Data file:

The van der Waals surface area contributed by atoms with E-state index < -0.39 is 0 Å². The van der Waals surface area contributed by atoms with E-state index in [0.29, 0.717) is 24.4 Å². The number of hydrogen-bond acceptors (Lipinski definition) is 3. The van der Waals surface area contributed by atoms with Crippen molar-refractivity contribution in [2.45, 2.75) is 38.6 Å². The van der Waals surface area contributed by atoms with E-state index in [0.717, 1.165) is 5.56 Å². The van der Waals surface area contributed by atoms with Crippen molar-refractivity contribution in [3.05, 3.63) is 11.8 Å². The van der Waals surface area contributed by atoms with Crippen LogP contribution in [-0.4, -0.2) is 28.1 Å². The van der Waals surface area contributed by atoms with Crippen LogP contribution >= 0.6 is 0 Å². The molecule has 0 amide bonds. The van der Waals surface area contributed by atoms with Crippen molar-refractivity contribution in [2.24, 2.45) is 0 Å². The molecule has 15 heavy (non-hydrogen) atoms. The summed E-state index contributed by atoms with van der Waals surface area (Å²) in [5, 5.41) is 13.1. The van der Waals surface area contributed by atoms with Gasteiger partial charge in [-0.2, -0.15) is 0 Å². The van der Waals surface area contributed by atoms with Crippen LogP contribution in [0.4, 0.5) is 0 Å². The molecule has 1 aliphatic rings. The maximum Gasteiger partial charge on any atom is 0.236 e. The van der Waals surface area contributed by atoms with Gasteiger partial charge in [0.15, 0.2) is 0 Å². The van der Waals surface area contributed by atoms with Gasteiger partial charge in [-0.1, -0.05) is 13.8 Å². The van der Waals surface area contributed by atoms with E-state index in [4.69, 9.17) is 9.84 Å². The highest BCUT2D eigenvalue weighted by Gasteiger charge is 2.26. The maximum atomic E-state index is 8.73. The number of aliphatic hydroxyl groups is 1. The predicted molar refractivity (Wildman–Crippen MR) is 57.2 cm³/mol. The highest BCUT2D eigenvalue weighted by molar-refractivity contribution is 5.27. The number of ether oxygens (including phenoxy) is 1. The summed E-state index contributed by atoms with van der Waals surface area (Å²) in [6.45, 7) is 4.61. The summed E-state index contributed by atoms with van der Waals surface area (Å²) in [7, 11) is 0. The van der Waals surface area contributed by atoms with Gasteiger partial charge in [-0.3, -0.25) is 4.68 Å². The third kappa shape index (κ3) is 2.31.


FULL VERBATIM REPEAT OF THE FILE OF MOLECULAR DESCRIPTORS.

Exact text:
The van der Waals surface area contributed by atoms with E-state index < -0.39 is 0 Å². The van der Waals surface area contributed by atoms with E-state index in [0.29, 0.717) is 24.4 Å². The number of hydrogen-bond acceptors (Lipinski definition) is 3. The van der Waals surface area contributed by atoms with Crippen molar-refractivity contribution in [2.45, 2.75) is 38.6 Å². The van der Waals surface area contributed by atoms with E-state index in [0.717, 1.165) is 5.56 Å². The van der Waals surface area contributed by atoms with Crippen molar-refractivity contribution in [3.05, 3.63) is 11.8 Å². The van der Waals surface area contributed by atoms with Crippen LogP contribution in [-0.4, -0.2) is 28.1 Å². The van der Waals surface area contributed by atoms with Crippen LogP contribution >= 0.6 is 0 Å². The molecule has 0 amide bonds. The van der Waals surface area contributed by atoms with Crippen molar-refractivity contribution in [2.24, 2.45) is 0 Å². The molecule has 15 heavy (non-hydrogen) atoms. The summed E-state index contributed by atoms with van der Waals surface area (Å²) in [5, 5.41) is 13.1. The van der Waals surface area contributed by atoms with Gasteiger partial charge in [-0.2, -0.15) is 0 Å². The van der Waals surface area contributed by atoms with Crippen LogP contribution in [0.4, 0.5) is 0 Å². The molecule has 1 aliphatic rings. The maximum Gasteiger partial charge on any atom is 0.236 e. The van der Waals surface area contributed by atoms with Gasteiger partial charge in [0.15, 0.2) is 0 Å². The van der Waals surface area contributed by atoms with Gasteiger partial charge in [-0.1, -0.05) is 13.8 Å². The van der Waals surface area contributed by atoms with E-state index in [4.69, 9.17) is 9.84 Å². The highest BCUT2D eigenvalue weighted by Gasteiger charge is 2.26. The maximum atomic E-state index is 8.73. The number of aliphatic hydroxyl groups is 1. The predicted molar refractivity (Wildman–Crippen MR) is 57.2 cm³/mol. The highest BCUT2D eigenvalue weighted by molar-refractivity contribution is 5.27. The number of ether oxygens (including phenoxy) is 1. The summed E-state index contributed by atoms with van der Waals surface area (Å²) in [6.45, 7) is 4.61. The summed E-state index contributed by atoms with van der Waals surface area (Å²) in [7, 11) is 0. The van der Waals surface area contributed by atoms with Gasteiger partial charge in [-0.3, -0.25) is 4.68 Å². The third kappa shape index (κ3) is 2.31.